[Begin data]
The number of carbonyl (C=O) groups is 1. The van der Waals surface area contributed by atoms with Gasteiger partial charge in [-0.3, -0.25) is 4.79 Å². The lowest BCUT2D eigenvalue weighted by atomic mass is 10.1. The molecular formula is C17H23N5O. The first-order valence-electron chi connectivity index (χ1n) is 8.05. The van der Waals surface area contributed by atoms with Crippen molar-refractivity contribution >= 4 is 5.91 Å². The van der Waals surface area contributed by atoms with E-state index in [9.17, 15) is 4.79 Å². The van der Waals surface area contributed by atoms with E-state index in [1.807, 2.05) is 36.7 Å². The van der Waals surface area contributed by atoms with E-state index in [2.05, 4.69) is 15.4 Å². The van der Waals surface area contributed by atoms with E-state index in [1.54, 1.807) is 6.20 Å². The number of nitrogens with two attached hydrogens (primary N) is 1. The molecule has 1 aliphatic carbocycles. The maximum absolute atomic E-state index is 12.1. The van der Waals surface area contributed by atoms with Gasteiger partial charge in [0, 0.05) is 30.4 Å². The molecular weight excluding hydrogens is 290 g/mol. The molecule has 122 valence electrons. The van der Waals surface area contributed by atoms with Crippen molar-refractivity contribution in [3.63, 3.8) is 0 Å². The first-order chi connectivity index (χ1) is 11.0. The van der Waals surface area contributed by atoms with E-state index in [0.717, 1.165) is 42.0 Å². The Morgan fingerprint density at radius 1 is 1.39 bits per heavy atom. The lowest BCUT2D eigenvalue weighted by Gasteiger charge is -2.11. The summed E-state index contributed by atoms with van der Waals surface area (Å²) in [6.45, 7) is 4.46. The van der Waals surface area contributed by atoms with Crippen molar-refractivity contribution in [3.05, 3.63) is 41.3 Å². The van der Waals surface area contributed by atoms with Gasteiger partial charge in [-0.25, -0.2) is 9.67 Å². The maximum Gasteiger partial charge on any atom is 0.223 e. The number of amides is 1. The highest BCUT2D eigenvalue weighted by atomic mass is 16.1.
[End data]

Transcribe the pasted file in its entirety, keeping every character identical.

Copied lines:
The number of carbonyl (C=O) groups is 1. The van der Waals surface area contributed by atoms with Gasteiger partial charge in [-0.3, -0.25) is 4.79 Å². The lowest BCUT2D eigenvalue weighted by atomic mass is 10.1. The molecular formula is C17H23N5O. The first-order valence-electron chi connectivity index (χ1n) is 8.05. The van der Waals surface area contributed by atoms with Crippen molar-refractivity contribution >= 4 is 5.91 Å². The van der Waals surface area contributed by atoms with E-state index in [9.17, 15) is 4.79 Å². The van der Waals surface area contributed by atoms with E-state index in [1.807, 2.05) is 36.7 Å². The van der Waals surface area contributed by atoms with E-state index in [2.05, 4.69) is 15.4 Å². The van der Waals surface area contributed by atoms with E-state index in [1.54, 1.807) is 6.20 Å². The number of nitrogens with two attached hydrogens (primary N) is 1. The molecule has 1 aliphatic carbocycles. The maximum absolute atomic E-state index is 12.1. The van der Waals surface area contributed by atoms with Gasteiger partial charge in [0, 0.05) is 30.4 Å². The molecular weight excluding hydrogens is 290 g/mol. The molecule has 122 valence electrons. The van der Waals surface area contributed by atoms with Crippen molar-refractivity contribution in [3.63, 3.8) is 0 Å². The first-order chi connectivity index (χ1) is 11.0. The van der Waals surface area contributed by atoms with E-state index in [0.717, 1.165) is 42.0 Å². The Morgan fingerprint density at radius 1 is 1.39 bits per heavy atom. The lowest BCUT2D eigenvalue weighted by Gasteiger charge is -2.11. The summed E-state index contributed by atoms with van der Waals surface area (Å²) in [6.45, 7) is 4.46. The van der Waals surface area contributed by atoms with Crippen molar-refractivity contribution in [3.05, 3.63) is 41.3 Å². The van der Waals surface area contributed by atoms with Gasteiger partial charge in [-0.25, -0.2) is 9.67 Å². The maximum Gasteiger partial charge on any atom is 0.223 e. The number of amides is 1. The highest BCUT2D eigenvalue weighted by atomic mass is 16.1.